Similarly, SARS-CoV-2 transmission through the eye has been suspected. Nevertheless, there are no reports in the medical literature at this time, to our knowledge, that identifies a direct relationship between SARS-CoV-2 and the eye. Researchers have not reported ocular abnormalities nor have they stated in the medical literature if there was conjunctivitis or viral presence detected in the tears of patients with COVID-19. The objective of this study was to evaluate ocular involvement systematically in patients highly suspected of having or confirmed to have COVID-19.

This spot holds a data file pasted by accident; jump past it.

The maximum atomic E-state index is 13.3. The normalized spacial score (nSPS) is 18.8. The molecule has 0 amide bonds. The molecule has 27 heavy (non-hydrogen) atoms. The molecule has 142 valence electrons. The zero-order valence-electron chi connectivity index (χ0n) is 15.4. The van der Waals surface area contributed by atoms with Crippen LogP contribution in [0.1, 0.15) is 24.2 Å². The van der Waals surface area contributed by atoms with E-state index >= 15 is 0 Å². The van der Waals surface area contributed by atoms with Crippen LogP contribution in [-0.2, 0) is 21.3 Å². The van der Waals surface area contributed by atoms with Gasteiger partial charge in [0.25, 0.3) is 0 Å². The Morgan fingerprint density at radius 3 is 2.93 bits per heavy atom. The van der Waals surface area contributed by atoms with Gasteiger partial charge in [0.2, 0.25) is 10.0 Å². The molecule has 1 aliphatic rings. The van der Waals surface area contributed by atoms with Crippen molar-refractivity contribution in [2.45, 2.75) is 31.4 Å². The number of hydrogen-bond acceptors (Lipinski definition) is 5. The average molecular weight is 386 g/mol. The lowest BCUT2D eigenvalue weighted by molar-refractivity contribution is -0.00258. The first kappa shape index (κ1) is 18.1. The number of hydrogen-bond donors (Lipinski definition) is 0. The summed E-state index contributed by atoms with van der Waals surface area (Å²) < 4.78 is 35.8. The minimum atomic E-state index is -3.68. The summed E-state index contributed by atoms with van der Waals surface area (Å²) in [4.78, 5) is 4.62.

Coronaviruses (CoVs) are viruses that have been known to affect birds and mammals.4 CoVs rose to public prominence after the outbreak of the Severe Acute Respiratory Syndrome Coronavirus (SARS-CoV) in 2003.5 The SARS-CoV outbreak was reported to have infected more than 8000 people and resulted in 774 deaths globally.6 Since then, the Middle Eastern Respiratory Syndrome Coronavirus (MERS-CoV) has also been in the public spotlight.7 In December 2019, a new CoV pandemic, caused by the Severe Acute Respiratory Syndrome Coronavirus – 2 (SARS-CoV-2) started in the city of Wuhan, China. This new pandemic has spread across the globe rapidly, affecting 11,598,155 people in 215 countries or territories or areas as of the 6th of July 2020. On the 30th of January, the World Health Organization (WHO) has declared a public health emergency of international concern (PHEIC).8,9 A set of recommendations for personal protective equipment (PPE) based on the experience of MERS-CoV and SARS-CoV have been released.10 This set of recommendation includes wearing goggles or face shield for protection against ocular transmission of the CoV. Interestingly, the evidence of ocular transmission has not been well studied. However, CoV ocular infection has been well established in various animals. In some cases, such as CoVs which affect the murine and feline orders, they can cause sight-threatening ocular complications. Such evidence suggests that CoVs can shed and even infect ocular issues. More research has to be done to understand the ocular manifestation of human CoVs. This review article will first introduce the structure of the CoV and the various hosts that they have been discovered in. The article will then highlight the currently available evidence for CoV infection of ocular tissue in humans. Finally, it will attempt to bridge the knowledge gap by featuring known ocular infections by various CoVs in animals such as mice (murines) and cats (felines). We hope that this article will serve as a starting platform for research into human CoV infections and its ocular implications.